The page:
SIR, – Highland destitution and famine in the Highlands have become proverbial and so familiar that people think and speak of them as a calamity hereditary to the Highlanders; and, indeed, since they have become so burdensome to the public for the last half century (keeping them alive upon charity), the more fortunate portion of the Christian world are beginning to think, and say, that they should not exist any longer, and that the sooner they are exterminated the better. The appellation Gael, originally belong were at one time the terror and admiration of all Europe. They at one period inhabited Upper Asia, and took possession of Italy, and marched upon Rome 390 years before the advent of Christ – defeated the Roman army, laid the city in a heap of ruins, and levied one thousand pounds weight of gold of the then invincible Romans to purchase their departure. They were the people of whom Cæsar said – after a fearful struggle of ten years fighting, in which his army cut off one million of them – that he never observed one Gael turning his back, but that they all died fighting in their ranks without yielding one foot. But to come nearer home. They were a race of men who, when they had to encounter the Romans at the foot of the Grampian Hills (under the command of Galgacus), defied the Roman legion (under the command of Agricola, the most renowned of the Roman generals), whose discipline, science, and civilization, on that bloody occasion, drew forth the admiration of Tacitus, the Roman annalist, who declared that the Caledonian Celts were the most formidable enemy and the bravest people that ever Rome encountered – that, indeed, they were unconquerable. That learning and civilization followed this race of people is evident, and could be proved from a chain of Scottish historians whose works are still extant. ‘I am tired,’ said a distinguished writer many centuries ago, ‘of having Roman authors quoted when the commencement of our civilization is spoken of, while nothing is said of the Celts, or of our obligations to them.’ It was not the Latins, it was the Celts, who were our first instructors. Aristotle declared that philosophy was derived by the Greeks from the Gauls, and not imparted to them. – (See introduction to Logans’s “Scottish Gael.”)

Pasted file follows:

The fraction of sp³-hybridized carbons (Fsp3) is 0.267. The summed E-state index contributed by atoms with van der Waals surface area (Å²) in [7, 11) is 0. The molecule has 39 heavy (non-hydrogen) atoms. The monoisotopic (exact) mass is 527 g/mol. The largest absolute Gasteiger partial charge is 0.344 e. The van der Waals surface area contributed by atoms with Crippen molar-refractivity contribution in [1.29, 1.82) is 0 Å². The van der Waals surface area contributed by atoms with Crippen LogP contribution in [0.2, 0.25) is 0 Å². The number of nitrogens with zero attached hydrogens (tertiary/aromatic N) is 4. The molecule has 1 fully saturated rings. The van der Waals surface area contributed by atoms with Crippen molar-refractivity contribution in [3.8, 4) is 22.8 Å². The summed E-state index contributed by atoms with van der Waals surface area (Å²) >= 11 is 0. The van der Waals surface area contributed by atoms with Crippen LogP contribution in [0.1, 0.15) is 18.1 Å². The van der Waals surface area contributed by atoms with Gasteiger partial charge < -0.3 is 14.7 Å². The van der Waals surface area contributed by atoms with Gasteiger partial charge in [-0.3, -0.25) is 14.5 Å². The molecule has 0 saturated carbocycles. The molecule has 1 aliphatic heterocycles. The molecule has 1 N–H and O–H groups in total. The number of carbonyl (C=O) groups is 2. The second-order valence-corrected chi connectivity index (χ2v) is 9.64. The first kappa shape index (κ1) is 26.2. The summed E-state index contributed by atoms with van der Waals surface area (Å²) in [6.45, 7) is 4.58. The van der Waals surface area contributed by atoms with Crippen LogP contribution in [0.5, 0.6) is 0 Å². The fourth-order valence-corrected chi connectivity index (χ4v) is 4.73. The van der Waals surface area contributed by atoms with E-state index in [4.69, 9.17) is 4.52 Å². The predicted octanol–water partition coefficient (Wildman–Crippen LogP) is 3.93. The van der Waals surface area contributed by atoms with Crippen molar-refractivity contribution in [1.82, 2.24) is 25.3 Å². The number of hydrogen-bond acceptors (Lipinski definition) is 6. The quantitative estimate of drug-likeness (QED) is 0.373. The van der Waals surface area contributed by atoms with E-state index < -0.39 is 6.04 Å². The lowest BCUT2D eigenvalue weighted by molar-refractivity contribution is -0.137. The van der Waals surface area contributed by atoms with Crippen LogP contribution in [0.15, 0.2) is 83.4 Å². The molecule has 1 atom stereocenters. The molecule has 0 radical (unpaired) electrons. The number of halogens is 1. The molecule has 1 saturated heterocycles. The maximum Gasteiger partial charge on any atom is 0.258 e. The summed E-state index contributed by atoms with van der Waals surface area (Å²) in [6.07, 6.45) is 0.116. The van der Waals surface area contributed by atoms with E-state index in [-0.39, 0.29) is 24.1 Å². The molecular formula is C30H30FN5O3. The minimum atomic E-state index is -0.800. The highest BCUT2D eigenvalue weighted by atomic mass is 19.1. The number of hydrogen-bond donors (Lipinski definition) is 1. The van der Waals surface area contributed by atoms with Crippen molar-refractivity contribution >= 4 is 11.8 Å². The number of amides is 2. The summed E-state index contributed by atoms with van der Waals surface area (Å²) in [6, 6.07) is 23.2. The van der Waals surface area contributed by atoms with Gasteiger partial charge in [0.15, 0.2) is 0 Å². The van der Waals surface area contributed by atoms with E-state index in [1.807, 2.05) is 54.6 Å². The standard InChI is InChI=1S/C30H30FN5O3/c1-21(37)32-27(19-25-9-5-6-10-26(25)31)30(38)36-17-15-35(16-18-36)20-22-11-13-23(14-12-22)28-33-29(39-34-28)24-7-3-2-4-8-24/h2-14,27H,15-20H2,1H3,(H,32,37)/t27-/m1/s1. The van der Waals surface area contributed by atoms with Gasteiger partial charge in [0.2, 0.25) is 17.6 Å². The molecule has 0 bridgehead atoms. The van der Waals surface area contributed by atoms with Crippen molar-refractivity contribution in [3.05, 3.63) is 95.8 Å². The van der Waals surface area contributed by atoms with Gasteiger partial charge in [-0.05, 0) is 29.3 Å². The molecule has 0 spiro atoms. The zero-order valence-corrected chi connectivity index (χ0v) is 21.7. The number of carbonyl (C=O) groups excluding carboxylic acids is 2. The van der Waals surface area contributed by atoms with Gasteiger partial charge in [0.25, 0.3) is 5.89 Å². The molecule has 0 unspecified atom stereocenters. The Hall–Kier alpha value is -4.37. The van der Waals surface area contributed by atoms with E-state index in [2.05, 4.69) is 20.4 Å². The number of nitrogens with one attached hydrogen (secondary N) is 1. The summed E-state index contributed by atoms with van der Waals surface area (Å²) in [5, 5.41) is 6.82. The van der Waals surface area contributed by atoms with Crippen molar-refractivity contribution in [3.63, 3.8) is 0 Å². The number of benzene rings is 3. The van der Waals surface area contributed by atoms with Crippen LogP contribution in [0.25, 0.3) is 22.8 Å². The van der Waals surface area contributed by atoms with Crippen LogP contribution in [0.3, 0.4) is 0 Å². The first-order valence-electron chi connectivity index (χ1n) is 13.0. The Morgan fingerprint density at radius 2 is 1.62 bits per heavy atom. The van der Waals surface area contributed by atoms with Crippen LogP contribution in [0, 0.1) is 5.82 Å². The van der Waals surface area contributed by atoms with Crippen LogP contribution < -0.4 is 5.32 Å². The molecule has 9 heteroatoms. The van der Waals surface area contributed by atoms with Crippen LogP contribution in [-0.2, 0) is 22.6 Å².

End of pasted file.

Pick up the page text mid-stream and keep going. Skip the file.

You will pardon me, should I ask, through you, the most avowed and inveterate enemies of the Highlander, where, or when, has the Highland Celt stained the character given them by the Roman annalist at the early period of our history? If we turn up the annals of European bloody battle fields, from the Grampians to Waterloo, where will we find bravery to excel Highland bravery? If we look for discipline, morality and religion, among the British army, we must find such in the Highland regiments.
   We have now a small remnant of the progeny of this mighty race of men who conquered civilized and enlightened Europe, yea more, who converted Europe from heathenism and paganism to Christianity; I say we have them in obscure corners of the West and North Highlands of Christianized, vain, vaunting, civilized Scotland, DYING BY FAMINE, to the everlasting disgrace, confusion, and abhorrence here and hereafter, of those, and their abettors, to whose cupidity, ambition, and steel hearted inhumanity, thousands of deaths in the Highlands could be attributed. Let this be told and proclaimed throughout the length and breadth of the land, on every market-cross, and in every place of resort, all over Europe – that Roman Catholic and Mahommedan nations may record it against them, when endeavours are making to proselytise them. But thank God that Christianity is not to be measured by the conduct of Christians; if it were the heathens would do well to reject it.